The upcoming Majilis elections in 2021 will have several key differences from previous election campaigns.
First. Changes in the electoral legislation are characterized by the introduction of the institution of parliamentary opposition. Now, one chairman and two secretaries of the standing committees of the Majilis will be elected among the deputies of the parliamentary opposition.
It is important that the parliamentary opposition be given the right to initiate parliamentary hearings at least once during a session, as well as to determine the agenda of the government at least twice during one session. At the same time, the leaders of the factions of the political parties are provided with a guaranteed right to speak for joint sessions of the chambers of parliament, plenary sessions of the Majilis, meetings of the standing committees, meetings of working groups, parliamentary hearings and other events.
Second. There are provisions in the Constitutional Law “On Elections in the Republic of Kazakhstan” and the Law “On Political Parties,” which for the first time in the Kazakh parliamentary practice, introduced a 30 percent quota in party lists for women and youth. This provision will become an effective mechanism for involving women and youth in parliament and local representative bodies, which will contribute to their increased participation in the socio-political processes of the country.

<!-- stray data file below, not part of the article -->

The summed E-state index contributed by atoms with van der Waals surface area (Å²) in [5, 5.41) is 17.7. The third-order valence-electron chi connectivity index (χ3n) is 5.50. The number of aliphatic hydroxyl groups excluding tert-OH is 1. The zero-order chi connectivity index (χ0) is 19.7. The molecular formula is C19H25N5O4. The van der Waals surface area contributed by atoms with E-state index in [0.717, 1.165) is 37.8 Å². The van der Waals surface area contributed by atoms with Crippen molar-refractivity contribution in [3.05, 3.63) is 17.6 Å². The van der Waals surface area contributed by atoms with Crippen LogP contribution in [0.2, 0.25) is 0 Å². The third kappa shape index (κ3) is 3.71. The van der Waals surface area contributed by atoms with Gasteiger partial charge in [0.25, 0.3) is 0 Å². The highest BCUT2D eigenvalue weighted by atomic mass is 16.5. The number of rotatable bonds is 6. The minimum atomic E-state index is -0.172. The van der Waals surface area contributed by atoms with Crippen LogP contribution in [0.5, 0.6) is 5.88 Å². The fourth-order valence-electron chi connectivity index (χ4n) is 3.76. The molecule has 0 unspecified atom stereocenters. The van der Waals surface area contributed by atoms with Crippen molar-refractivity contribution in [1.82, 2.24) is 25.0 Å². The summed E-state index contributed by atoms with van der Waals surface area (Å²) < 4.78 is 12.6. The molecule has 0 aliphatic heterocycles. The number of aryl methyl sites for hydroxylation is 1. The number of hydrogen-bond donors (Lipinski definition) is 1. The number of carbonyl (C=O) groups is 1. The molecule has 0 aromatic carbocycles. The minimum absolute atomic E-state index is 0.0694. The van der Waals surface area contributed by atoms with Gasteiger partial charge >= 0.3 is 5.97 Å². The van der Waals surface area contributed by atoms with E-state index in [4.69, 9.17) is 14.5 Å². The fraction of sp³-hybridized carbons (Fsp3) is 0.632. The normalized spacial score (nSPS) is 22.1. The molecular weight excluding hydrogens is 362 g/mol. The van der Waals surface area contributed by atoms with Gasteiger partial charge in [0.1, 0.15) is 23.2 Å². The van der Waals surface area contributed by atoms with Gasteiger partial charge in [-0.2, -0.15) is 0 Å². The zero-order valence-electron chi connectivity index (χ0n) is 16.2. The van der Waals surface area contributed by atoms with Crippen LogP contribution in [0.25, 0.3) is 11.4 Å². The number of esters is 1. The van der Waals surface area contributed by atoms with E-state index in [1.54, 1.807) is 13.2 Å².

Third. The upcoming elections to the maslikhats (local representative bodies) will be held for the first time on party lists. The proportional model is fully consistent with world democratic practice and will contribute to the strengthening of the political system, the development of democracy, and facilitating the activities of political parties.
Fourth. Although the population of Kazakhstan is characterized by significant political apathy, over the past year, there has been a trend towards politicization in society. Thus, the administration of Tokayev adopted a number of democratic reforms such as liberalization of legislation on rallies, the introduction of quotas for women and youth on electoral lists and lowering the threshold for the minimum number of members for party registration. The society expects further development of this process from the new Majilis as these reforms cannot be called perfect.
Fifth. The elections in Kazakhstan will be held against the backdrop of global political tension. The electoral process in Belarus, the United States, Kyrgyzstan and Georgia ended in massive protests and outbreaks of violence. The reason for all these cases was distrust of the official election results. The Kazakh authorities are interested in the peaceful transit of power; therefore, it is in their interests to demonstrate the highest level of transparency in the electoral process.